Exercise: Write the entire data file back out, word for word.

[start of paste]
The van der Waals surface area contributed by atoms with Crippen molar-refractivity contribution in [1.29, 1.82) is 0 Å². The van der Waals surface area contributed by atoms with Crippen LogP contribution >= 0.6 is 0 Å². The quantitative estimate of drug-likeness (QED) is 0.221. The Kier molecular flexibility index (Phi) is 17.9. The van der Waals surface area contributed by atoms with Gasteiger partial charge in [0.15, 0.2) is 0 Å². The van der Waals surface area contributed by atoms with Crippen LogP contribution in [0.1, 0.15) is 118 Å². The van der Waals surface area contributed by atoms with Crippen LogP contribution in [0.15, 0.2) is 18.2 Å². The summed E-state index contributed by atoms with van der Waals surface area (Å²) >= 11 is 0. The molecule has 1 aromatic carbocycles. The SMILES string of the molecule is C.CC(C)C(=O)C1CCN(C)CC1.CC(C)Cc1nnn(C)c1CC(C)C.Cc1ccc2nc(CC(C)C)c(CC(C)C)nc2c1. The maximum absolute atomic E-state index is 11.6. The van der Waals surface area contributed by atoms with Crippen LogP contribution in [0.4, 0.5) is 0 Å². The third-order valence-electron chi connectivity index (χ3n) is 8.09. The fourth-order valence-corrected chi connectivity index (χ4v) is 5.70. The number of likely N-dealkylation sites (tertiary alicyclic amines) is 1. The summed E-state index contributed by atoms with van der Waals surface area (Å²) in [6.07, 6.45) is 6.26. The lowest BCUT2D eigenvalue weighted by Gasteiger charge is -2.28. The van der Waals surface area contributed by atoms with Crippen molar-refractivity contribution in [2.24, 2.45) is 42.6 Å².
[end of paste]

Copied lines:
The van der Waals surface area contributed by atoms with Crippen molar-refractivity contribution in [1.29, 1.82) is 0 Å². The van der Waals surface area contributed by atoms with Crippen LogP contribution >= 0.6 is 0 Å². The quantitative estimate of drug-likeness (QED) is 0.221. The Kier molecular flexibility index (Phi) is 17.9. The van der Waals surface area contributed by atoms with Gasteiger partial charge in [0.15, 0.2) is 0 Å². The van der Waals surface area contributed by atoms with Crippen LogP contribution in [0.1, 0.15) is 118 Å². The van der Waals surface area contributed by atoms with Crippen LogP contribution in [0.15, 0.2) is 18.2 Å². The summed E-state index contributed by atoms with van der Waals surface area (Å²) >= 11 is 0. The molecule has 1 aromatic carbocycles. The SMILES string of the molecule is C.CC(C)C(=O)C1CCN(C)CC1.CC(C)Cc1nnn(C)c1CC(C)C.Cc1ccc2nc(CC(C)C)c(CC(C)C)nc2c1. The maximum absolute atomic E-state index is 11.6. The van der Waals surface area contributed by atoms with Crippen LogP contribution in [0.4, 0.5) is 0 Å². The third-order valence-electron chi connectivity index (χ3n) is 8.09. The fourth-order valence-corrected chi connectivity index (χ4v) is 5.70. The number of likely N-dealkylation sites (tertiary alicyclic amines) is 1. The summed E-state index contributed by atoms with van der Waals surface area (Å²) in [6.07, 6.45) is 6.26. The lowest BCUT2D eigenvalue weighted by Gasteiger charge is -2.28. The van der Waals surface area contributed by atoms with Crippen molar-refractivity contribution in [2.24, 2.45) is 42.6 Å².